A visual display of the presumed growth of jazz.
I’ve been reading liberally in the jazz-fan groups on Facebook, which (as I’ve suggested in an earlier post) might be my first error. But several reactions to the music I and others love caught my eye and I could not walk away from them. I characterize these reflex actions as ENTHUSIASTIC “ANALYSIS”.
A recent example: a fan posted a YouTube video of a band performing and recording in New Orleans, c. 1928, with this commentary: Surely this is how a true vintage New Orleans band sounds. Later, a second fan responded: As I understand it, with bands started soloing like that they started calling at Chicago Jazz [.] Fortunately, I no longer teach English for a living and thus would not comment “PROOFREAD!” on the second fellow’s analysis, but the first fan wanted to straighten the second one out: This band never left N.O. Chicago Jazz really started with the white groups that played in Chicago in the 30’s line Muggsy Spanier.
At this point the room started to spin in a most unpleasing way. Rejecting my usual prudence, I wrote: So musicians who played jazz in Chicago in the Twenties weren’t playing “Chicago jazz”? Music is larger than labels. The musicians themselves never called what they were playing these names: these names are inventions of fans and critics, and they are artificial. And to label “schools” of music by race is really not a good idea and never was. My prose was not greeted with shouts of “Yeah you rite!” No one offered to buy me a drink.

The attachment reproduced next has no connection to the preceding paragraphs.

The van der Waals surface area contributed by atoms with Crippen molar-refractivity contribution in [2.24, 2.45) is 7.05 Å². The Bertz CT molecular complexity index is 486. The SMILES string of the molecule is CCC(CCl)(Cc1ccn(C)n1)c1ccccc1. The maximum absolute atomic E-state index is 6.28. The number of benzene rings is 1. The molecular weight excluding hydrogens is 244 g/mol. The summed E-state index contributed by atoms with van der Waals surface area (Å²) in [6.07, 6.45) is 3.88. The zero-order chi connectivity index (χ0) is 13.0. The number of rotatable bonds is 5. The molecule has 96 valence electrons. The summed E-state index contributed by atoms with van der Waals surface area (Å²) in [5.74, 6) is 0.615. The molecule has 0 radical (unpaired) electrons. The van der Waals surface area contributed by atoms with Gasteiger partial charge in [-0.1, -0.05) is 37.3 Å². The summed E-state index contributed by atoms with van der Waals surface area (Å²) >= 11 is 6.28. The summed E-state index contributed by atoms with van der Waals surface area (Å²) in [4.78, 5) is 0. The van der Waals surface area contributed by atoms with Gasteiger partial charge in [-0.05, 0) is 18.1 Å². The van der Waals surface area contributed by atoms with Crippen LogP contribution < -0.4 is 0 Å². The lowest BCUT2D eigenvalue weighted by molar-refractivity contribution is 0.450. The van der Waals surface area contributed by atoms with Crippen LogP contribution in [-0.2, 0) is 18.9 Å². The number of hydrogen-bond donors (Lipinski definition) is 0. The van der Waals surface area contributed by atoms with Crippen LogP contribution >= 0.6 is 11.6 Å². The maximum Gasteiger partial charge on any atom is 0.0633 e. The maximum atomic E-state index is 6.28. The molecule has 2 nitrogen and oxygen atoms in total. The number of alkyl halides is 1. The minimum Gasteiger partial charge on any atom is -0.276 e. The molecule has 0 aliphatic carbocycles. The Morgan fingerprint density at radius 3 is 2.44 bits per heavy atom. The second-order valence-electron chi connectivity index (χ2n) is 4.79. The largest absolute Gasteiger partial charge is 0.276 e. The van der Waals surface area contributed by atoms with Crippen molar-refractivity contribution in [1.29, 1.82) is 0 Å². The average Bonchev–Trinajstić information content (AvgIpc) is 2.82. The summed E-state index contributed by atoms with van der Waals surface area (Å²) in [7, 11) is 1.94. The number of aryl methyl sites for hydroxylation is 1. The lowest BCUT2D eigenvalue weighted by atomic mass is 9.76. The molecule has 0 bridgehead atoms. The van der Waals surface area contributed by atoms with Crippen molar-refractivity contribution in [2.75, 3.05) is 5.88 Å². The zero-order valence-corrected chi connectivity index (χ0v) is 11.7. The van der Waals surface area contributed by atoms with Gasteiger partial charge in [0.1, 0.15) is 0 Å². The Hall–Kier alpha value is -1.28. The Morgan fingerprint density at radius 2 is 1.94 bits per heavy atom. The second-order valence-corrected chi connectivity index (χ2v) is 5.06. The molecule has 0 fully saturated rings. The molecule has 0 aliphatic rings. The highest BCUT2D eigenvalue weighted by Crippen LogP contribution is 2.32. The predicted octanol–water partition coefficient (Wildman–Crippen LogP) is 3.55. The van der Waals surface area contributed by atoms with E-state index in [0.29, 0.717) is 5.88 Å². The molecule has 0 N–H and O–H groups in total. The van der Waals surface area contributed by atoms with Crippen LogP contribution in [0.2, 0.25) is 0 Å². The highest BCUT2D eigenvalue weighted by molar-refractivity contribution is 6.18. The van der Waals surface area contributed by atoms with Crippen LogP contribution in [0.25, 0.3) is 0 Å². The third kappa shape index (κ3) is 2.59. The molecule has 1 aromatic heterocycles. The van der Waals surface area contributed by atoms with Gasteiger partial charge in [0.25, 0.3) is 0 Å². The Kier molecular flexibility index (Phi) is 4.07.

But I think the first few assertions are so restrictive that they deserve a few perhaps didactic sentences. I do not set myself up as an Oracle, mind you, but I find narrowness of perspective troubling.
If I were to expand on the original assertions above, they might be:
Authentic New Orleans jazz was an ensemble music performed in that city by Black musicians. Solos were not part of it. When the music opened up to solos, it conveniently changed its name from “New Orleans jazz” to “Chicago jazz.” Then, the final metamorphosis happened when White people who lived in Chicago — including Mr. Spanier — started playing “Chicago jazz.”
I find several problems here, as my comment indicates. First, as someone before me wisely said, it is unlikely that any group of jazz musicians went into a recording studio, and before the downbeat, heard the leader say, “Well, fellows, now we are going to play a piece of music that will define ‘New Orleans jazz’ for all time.” I presume it is more likely that they said, “Let’s try that new tune, and don’t mess up the breaks in the first chorus, all right?”
Musicians play, and played MUSIC. Fans and journalists and “critics” invented names for the ways they thought the music sounded, and from that impulse came divisiveness, theorizing, and other expenditures of energy that may have diverted people from actually listening to the music.